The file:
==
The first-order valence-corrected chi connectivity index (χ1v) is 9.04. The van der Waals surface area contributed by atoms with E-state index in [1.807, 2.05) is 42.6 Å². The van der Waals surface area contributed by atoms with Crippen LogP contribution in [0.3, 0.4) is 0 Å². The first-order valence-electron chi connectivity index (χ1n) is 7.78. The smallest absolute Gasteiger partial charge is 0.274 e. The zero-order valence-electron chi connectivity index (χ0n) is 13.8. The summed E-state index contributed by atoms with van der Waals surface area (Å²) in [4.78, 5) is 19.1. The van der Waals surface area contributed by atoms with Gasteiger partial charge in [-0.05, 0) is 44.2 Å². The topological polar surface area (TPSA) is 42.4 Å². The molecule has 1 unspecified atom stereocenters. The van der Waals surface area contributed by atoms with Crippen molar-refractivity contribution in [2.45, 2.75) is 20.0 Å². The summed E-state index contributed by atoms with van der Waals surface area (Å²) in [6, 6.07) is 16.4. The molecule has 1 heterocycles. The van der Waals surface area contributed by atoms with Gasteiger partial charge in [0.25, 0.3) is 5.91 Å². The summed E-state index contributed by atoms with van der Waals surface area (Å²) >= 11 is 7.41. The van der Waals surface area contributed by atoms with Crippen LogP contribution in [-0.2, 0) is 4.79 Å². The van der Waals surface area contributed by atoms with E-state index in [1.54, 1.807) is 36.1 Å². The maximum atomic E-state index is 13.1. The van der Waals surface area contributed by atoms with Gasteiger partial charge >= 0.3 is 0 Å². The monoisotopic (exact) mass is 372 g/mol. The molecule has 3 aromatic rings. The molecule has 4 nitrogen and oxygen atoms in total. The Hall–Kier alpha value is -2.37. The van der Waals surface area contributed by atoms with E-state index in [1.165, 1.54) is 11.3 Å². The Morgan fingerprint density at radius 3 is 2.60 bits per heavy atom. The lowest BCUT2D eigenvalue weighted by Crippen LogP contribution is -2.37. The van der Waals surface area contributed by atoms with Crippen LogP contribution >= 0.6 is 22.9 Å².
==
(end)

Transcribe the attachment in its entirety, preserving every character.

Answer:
The first-order valence-corrected chi connectivity index (χ1v) is 9.04. The van der Waals surface area contributed by atoms with E-state index in [1.807, 2.05) is 42.6 Å². The van der Waals surface area contributed by atoms with Crippen LogP contribution in [0.3, 0.4) is 0 Å². The first-order valence-electron chi connectivity index (χ1n) is 7.78. The smallest absolute Gasteiger partial charge is 0.274 e. The zero-order valence-electron chi connectivity index (χ0n) is 13.8. The summed E-state index contributed by atoms with van der Waals surface area (Å²) in [4.78, 5) is 19.1. The van der Waals surface area contributed by atoms with Gasteiger partial charge in [-0.05, 0) is 44.2 Å². The topological polar surface area (TPSA) is 42.4 Å². The molecule has 1 unspecified atom stereocenters. The van der Waals surface area contributed by atoms with Crippen molar-refractivity contribution in [2.45, 2.75) is 20.0 Å². The summed E-state index contributed by atoms with van der Waals surface area (Å²) in [6, 6.07) is 16.4. The molecule has 1 heterocycles. The van der Waals surface area contributed by atoms with Gasteiger partial charge in [0.25, 0.3) is 5.91 Å². The summed E-state index contributed by atoms with van der Waals surface area (Å²) >= 11 is 7.41. The van der Waals surface area contributed by atoms with Crippen LogP contribution in [-0.2, 0) is 4.79 Å². The van der Waals surface area contributed by atoms with E-state index in [1.54, 1.807) is 36.1 Å². The maximum atomic E-state index is 13.1. The van der Waals surface area contributed by atoms with Gasteiger partial charge >= 0.3 is 0 Å². The monoisotopic (exact) mass is 372 g/mol. The molecule has 3 aromatic rings. The molecule has 4 nitrogen and oxygen atoms in total. The Hall–Kier alpha value is -2.37. The van der Waals surface area contributed by atoms with E-state index in [1.165, 1.54) is 11.3 Å². The Morgan fingerprint density at radius 3 is 2.60 bits per heavy atom. The lowest BCUT2D eigenvalue weighted by Crippen LogP contribution is -2.37. The van der Waals surface area contributed by atoms with Crippen LogP contribution >= 0.6 is 22.9 Å².